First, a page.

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Create time for self-care

If you care for a friend or loved one with Alzheimer’s, you can easily devote all of your time to ensuring that the person gets the attention and love they need and deserve.

But taking care of someone with Alzheimer’s can be a stressful job—you care for them all hours of the day, leaving little time for yourself. This can lead to stress and even your own health problems if you don’t also take care of yourself. 

“Over time, Alzheimer’s disease patients might go from appearing confused about what day it is to forgetting their address and difficulties doing daily activities to finally having trouble communicating and walking,” said behavioral neurologist Glen R. Finney, MD, director of the Memory and Cognition program at Geisinger. “At moderate and late stages, Alzheimer’s requires around-the-clock care that is difficult for one person to give.”

As a caregiver, it’s important to know the signs of stress and how to prevent it so you can continue to care for your loved one. 

“If you let the stress of your job as a caretaker get out of control, you could make yourself sick, which would make it harder for you to take care of your loved one,” said Dr. Finney. “There are some ways you can recognize stress and prevent it.”

First, learn to recognize when you are stressed out. If you’re feeling angry, irritable, depressed or anxious, stress is likely taking its toll. Having sleepless nights, not feeling well-rested and having a hard time concentrating are also signs of stress that should be addressed. Stress can also cause some physical problems like blurred vision, stomach problems or high blood pressure.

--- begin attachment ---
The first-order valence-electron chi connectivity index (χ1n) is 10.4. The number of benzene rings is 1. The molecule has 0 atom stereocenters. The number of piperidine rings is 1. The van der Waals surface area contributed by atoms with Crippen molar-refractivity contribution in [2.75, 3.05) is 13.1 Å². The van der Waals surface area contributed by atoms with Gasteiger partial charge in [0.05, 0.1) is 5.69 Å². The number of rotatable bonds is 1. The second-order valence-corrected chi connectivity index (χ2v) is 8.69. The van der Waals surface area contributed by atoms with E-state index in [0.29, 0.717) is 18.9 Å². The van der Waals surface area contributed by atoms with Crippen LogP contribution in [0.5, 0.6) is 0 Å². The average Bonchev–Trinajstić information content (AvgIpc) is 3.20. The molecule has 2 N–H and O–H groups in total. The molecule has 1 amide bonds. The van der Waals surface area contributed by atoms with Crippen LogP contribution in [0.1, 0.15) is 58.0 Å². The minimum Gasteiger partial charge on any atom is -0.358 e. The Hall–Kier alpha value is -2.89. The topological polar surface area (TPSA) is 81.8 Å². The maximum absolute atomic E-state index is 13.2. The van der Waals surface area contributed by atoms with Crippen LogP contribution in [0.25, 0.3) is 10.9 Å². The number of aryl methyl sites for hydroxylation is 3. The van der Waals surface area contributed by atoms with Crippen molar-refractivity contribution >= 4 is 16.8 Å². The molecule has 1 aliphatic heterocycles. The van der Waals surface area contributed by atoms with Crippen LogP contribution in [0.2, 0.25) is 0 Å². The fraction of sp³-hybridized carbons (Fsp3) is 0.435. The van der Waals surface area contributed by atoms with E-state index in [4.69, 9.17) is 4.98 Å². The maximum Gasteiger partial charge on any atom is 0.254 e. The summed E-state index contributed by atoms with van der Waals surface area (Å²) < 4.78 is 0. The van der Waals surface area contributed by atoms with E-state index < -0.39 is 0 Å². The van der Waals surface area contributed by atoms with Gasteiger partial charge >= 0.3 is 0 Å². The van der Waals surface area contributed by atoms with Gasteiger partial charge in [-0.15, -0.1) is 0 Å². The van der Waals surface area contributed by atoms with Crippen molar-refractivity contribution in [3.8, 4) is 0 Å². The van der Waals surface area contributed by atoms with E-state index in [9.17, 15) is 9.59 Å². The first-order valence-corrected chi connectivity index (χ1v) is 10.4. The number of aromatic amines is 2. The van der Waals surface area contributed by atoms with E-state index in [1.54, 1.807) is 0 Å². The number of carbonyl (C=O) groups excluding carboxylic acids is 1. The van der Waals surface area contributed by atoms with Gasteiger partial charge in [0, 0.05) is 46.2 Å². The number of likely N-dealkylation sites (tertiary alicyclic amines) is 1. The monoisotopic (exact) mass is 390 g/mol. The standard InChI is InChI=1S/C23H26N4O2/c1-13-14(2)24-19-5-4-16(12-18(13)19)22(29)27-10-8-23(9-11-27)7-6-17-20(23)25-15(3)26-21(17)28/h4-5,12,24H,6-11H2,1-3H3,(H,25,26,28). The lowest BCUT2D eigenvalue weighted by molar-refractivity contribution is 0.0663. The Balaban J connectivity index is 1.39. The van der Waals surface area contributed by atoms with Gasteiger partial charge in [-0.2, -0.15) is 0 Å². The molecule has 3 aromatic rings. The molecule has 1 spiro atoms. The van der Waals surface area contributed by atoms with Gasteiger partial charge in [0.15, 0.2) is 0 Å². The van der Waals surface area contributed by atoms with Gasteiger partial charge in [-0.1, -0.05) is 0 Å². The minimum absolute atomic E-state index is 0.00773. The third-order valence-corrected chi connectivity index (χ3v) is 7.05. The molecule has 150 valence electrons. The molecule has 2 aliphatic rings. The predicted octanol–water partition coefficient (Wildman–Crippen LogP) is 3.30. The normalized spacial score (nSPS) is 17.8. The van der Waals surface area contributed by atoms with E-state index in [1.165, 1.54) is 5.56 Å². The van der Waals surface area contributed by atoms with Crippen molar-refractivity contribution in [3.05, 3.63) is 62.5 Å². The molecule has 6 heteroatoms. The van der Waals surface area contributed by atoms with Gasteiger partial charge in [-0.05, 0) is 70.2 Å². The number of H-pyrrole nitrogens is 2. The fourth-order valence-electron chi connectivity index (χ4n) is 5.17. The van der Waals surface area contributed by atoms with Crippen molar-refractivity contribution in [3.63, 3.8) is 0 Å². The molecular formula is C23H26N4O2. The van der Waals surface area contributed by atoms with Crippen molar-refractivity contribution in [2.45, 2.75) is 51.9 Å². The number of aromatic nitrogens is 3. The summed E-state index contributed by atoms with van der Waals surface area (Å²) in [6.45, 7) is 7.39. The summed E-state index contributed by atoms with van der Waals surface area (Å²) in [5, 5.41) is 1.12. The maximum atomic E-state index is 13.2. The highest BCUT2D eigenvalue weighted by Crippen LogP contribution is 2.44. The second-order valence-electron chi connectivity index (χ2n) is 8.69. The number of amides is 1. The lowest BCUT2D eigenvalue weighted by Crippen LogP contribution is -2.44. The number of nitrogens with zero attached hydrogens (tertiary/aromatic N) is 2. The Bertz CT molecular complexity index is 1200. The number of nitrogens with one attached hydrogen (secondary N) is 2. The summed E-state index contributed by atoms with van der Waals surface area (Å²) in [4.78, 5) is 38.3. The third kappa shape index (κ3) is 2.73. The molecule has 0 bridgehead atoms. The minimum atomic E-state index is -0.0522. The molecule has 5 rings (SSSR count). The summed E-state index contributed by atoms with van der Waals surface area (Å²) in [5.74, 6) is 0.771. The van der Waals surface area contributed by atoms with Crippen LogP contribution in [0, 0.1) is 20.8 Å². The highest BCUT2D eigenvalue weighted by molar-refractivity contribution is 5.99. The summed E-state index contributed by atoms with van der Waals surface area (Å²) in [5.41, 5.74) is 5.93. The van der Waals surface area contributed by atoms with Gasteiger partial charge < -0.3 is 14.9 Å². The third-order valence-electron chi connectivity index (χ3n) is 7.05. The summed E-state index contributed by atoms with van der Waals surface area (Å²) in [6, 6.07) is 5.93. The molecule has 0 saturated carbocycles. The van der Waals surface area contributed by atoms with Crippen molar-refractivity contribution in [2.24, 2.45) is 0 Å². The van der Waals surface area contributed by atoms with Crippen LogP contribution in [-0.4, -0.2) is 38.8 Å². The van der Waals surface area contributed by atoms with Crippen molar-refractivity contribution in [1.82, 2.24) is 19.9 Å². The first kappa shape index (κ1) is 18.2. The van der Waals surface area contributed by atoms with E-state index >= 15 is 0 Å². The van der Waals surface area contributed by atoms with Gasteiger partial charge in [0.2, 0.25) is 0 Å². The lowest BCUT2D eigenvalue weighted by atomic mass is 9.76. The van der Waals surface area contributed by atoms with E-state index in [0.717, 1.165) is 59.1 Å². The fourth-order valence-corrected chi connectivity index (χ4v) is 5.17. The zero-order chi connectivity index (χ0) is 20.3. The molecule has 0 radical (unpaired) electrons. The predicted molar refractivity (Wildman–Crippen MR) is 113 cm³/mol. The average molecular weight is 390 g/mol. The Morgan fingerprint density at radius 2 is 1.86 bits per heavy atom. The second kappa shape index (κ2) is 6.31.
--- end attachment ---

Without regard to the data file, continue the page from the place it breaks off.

“It’s important to go to regular doctor visits, but any of these signs of stress warrant a separate trip to your doctor to get help,” said Dr. Finney. 

In addition to managing stress, it’s also important to get regular exercise, eat a healthy diet and take some time to yourself. 

“In particular with Alzheimer’s patients, you may want to turn to another family member to give yourself a break,” said Dr. Finney. “You should take the time to keep up with hobbies, exercise, enjoy a fun activity like going to the movies or even go shopping. And it’s important to enjoy these activities guilt-free.” 

Relaxation techniques, such as meditation and breathing exercises, can also help you reduce stress and cope with the situation. 

Another resource for Alzheimer’s caretakers is a support group, which can help with feeling stressed. Your local health system may run support groups. In addition, the Alzheimer’s Association can help you find comfort and reassurance from other friends and loved ones of Alzheimer’s patients. 

Finally, if you feel like you’re overwhelmed by caring for your loved one with Alzheimer’s disease, you should turn to professional help. Alzheimer’s is progressive, which means that you may not be able to care for your loved one all the time. A home health organization or long-term care facility may be the answer.

“If you feel that you can no longer care for your loved one, talk to their doctor about your options for long-term care,” said Dr. Finney. 

Dr. Glen Finney is a behavioral neurologist at Geisinger Wyoming Valley Medical Center in Wilkes-Barre. The Memory and Cognition Program offers support groups for patients and caregivers. To find a local, no-cost session, visit geisinger.org/events and search “support.” 
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